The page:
This war is essential to take lessons from due to a number of key properties it displayed. The usage of Unmanned Aerial Systems (UASs) is impossible for any nation not to take note of. Unlike in prior conflicts, aerial capabilities are no longer exclusive to large powers, and can be employed to enormous effect by any military regardless of size or funding. There is no longer an ability to fight a nation state without considering the aerial dimension of the conflict, and air defense capabilities must be high up on the priority list of any military planner. Had the Armenian air defenses been competent and extensive, the war may have turned out significantly differently.

The employment of standoff loitering munitions also holds with it enormous consequences for future conflicts. Relatively inexpensive precision guided munitions are proliferating massively, and as a result any concentrated military formation or emplacement is vulnerable from the air. While in the past it may have sufficed to entrench military hardware to protect it, modern warfare now dictates that such two-dimensional thinking is a recipe for disaster. Even small, lightly funded militaries are now capable of precision standoff strikes without putting their forces at risk.

The most important effect of these two new factors is that wars are likely to be more relegated to standoff engagements, rather than troop-on-troop kinetic fights. If it is possible to dismantle a military without ever putting a soldier in harm’s way, a commander will undoubtedly choose that option. It is likely there will be a shift from typical “troop” movements towards an initial battle for aerial dominance, and an attempt to attrit enemy air defenses and destroy enemy formations as quickly as possible with cheap standoff munitions, followed by what is most aptly characterized as “mopping up” by ground formations.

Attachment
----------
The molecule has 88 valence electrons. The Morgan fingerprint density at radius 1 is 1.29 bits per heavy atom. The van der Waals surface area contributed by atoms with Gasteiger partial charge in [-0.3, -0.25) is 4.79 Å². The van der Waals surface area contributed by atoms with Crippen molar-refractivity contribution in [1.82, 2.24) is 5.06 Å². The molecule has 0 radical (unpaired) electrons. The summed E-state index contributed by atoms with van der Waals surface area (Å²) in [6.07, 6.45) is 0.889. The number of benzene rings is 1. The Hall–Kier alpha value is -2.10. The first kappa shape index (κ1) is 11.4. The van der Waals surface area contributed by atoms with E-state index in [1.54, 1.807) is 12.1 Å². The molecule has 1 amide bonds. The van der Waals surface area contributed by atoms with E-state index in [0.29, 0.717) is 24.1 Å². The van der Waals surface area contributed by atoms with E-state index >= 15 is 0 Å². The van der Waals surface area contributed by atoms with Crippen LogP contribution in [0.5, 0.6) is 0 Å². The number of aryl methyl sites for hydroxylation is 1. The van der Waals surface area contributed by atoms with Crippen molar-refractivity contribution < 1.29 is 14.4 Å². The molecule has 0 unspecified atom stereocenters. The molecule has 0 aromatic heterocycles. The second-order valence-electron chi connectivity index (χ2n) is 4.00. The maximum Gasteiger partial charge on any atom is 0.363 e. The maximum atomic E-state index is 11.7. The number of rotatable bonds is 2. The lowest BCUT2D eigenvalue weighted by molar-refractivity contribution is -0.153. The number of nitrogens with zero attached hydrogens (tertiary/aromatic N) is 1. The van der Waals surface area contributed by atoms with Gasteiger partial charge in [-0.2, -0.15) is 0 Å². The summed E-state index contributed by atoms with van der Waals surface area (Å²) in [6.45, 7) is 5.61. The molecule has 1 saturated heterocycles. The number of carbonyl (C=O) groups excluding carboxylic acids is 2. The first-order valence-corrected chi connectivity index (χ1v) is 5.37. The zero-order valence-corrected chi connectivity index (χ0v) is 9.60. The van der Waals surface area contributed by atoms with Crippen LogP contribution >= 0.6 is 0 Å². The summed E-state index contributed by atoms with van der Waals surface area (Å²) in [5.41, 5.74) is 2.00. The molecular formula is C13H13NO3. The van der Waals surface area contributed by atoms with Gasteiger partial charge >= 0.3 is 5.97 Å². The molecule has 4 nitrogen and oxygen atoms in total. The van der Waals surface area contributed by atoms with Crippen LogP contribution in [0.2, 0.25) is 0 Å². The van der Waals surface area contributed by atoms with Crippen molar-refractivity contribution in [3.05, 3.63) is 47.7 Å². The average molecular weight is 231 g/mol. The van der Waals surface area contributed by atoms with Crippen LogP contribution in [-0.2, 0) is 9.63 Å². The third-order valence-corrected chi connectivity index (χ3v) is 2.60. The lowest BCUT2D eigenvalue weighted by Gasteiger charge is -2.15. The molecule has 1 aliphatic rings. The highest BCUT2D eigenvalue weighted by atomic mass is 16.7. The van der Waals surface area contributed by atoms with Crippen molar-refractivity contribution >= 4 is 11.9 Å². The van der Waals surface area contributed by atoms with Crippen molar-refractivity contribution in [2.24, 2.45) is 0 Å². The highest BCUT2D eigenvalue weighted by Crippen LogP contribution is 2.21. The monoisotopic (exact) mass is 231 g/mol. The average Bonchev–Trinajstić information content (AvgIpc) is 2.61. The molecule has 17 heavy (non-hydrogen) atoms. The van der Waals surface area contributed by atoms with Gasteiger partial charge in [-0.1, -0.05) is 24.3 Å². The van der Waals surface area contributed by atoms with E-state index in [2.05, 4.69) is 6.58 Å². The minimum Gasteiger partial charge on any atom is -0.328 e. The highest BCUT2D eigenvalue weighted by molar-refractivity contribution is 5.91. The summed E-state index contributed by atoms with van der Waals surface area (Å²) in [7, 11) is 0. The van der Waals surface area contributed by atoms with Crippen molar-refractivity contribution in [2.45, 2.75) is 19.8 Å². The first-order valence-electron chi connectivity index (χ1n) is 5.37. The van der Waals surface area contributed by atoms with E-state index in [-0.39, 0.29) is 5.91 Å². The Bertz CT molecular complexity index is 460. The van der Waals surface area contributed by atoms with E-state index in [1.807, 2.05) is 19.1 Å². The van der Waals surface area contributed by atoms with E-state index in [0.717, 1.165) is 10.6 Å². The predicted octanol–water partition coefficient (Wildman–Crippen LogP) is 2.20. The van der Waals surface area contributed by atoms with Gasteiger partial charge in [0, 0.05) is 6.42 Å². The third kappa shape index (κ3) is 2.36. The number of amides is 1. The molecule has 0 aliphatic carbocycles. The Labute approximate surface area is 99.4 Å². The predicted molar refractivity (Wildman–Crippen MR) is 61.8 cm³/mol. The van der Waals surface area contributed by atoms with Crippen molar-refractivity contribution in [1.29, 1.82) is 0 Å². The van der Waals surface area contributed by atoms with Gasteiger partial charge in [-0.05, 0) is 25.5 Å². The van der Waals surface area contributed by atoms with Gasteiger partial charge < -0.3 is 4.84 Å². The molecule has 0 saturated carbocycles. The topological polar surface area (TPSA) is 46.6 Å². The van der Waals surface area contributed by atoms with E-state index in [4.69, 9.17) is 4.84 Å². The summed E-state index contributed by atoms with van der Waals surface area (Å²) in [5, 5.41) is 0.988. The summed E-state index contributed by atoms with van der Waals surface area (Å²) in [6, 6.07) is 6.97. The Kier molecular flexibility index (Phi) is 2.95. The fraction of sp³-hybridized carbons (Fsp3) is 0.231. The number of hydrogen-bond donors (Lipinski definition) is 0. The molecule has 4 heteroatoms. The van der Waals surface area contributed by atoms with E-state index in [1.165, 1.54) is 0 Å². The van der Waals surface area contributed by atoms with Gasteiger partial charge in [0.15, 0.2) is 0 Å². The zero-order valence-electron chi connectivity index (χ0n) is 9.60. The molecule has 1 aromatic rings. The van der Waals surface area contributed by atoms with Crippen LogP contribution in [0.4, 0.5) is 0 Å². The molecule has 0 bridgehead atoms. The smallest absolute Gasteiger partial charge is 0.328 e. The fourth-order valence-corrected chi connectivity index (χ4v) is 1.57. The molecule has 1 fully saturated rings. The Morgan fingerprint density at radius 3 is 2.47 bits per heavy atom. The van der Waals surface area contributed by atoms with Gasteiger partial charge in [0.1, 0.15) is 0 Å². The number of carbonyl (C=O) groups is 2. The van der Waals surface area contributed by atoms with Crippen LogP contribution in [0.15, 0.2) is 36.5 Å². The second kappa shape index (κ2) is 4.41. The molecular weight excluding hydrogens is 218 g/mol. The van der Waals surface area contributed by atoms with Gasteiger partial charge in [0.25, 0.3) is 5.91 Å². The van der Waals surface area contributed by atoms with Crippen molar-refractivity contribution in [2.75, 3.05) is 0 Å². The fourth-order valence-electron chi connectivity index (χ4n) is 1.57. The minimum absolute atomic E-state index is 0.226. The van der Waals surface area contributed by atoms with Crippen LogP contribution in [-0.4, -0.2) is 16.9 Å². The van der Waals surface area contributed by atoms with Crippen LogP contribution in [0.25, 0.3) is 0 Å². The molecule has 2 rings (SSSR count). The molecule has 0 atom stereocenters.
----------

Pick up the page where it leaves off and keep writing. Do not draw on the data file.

Lessons Learned From Second Nagorno-Karabakh War

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While ground formations are by no means useless, their role has undergone a total change. In a conventional conflict, they no longer are most effective in their offensive capability and ability to destroy the enemy, but rather are now most useful solely to hold off an enemy ground force from being able to deny the use of a military’s aerial assets, and to secure territory following the dismantling of a nation’s military from the air. It is blindingly clear that as soon as Azerbaijani forces were capable of effectively utilizing the air to project power and destroy Armenian aligned formations, the war was as good as won.

Nikol Pashinyan had in fact been warned of this eventuality by the fourth day of the conflict, however he had failed to react accordingly. Instead of ensuring a successful and timely mobilization of the nation, he instead issued orders to halt replacements to the front, and opted to send only volunteers to the front lines. Acquisition of new, effective Short Range Air Defense (SHORAD) systems such as the Tor-M2KM were also neglected, and instead older 9K33 “Osa” Short Range Air Defense systems were procured. While simple procurement and mobilization policies would likely not alone have resulted in a victory for Armenia, it would undoubtedly have made the conflict much more difficult for the Azerbaijani military, and a more favorable peace agreement could have been achieved.